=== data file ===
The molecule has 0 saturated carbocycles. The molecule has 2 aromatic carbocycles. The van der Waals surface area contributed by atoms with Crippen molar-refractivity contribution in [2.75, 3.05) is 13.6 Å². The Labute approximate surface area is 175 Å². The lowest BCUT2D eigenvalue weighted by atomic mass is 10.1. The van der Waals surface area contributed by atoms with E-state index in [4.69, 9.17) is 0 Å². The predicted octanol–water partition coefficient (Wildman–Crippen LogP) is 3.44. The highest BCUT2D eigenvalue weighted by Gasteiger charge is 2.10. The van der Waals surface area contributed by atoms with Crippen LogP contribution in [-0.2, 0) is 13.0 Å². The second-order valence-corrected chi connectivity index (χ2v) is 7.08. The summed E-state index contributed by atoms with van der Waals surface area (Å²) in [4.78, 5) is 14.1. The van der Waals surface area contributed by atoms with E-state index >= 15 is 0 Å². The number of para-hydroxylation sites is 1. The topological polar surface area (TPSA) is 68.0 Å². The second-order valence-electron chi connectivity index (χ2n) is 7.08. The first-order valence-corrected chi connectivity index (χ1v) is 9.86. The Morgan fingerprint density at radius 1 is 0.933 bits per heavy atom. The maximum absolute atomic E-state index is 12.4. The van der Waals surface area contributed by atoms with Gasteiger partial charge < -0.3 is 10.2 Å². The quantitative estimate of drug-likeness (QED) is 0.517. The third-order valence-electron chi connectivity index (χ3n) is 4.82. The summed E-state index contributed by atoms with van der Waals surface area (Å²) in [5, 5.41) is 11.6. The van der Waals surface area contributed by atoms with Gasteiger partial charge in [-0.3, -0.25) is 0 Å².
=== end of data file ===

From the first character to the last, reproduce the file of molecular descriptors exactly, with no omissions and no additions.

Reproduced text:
The molecule has 0 saturated carbocycles. The molecule has 2 aromatic carbocycles. The van der Waals surface area contributed by atoms with Crippen molar-refractivity contribution in [2.75, 3.05) is 13.6 Å². The Labute approximate surface area is 175 Å². The lowest BCUT2D eigenvalue weighted by atomic mass is 10.1. The van der Waals surface area contributed by atoms with E-state index in [4.69, 9.17) is 0 Å². The predicted octanol–water partition coefficient (Wildman–Crippen LogP) is 3.44. The highest BCUT2D eigenvalue weighted by Gasteiger charge is 2.10. The van der Waals surface area contributed by atoms with Crippen LogP contribution in [-0.2, 0) is 13.0 Å². The second-order valence-corrected chi connectivity index (χ2v) is 7.08. The summed E-state index contributed by atoms with van der Waals surface area (Å²) in [4.78, 5) is 14.1. The van der Waals surface area contributed by atoms with E-state index >= 15 is 0 Å². The number of para-hydroxylation sites is 1. The topological polar surface area (TPSA) is 68.0 Å². The second-order valence-electron chi connectivity index (χ2n) is 7.08. The first-order valence-corrected chi connectivity index (χ1v) is 9.86. The Morgan fingerprint density at radius 1 is 0.933 bits per heavy atom. The maximum absolute atomic E-state index is 12.4. The van der Waals surface area contributed by atoms with Gasteiger partial charge < -0.3 is 10.2 Å². The quantitative estimate of drug-likeness (QED) is 0.517. The third-order valence-electron chi connectivity index (χ3n) is 4.82. The summed E-state index contributed by atoms with van der Waals surface area (Å²) in [5, 5.41) is 11.6. The van der Waals surface area contributed by atoms with Gasteiger partial charge in [-0.3, -0.25) is 0 Å².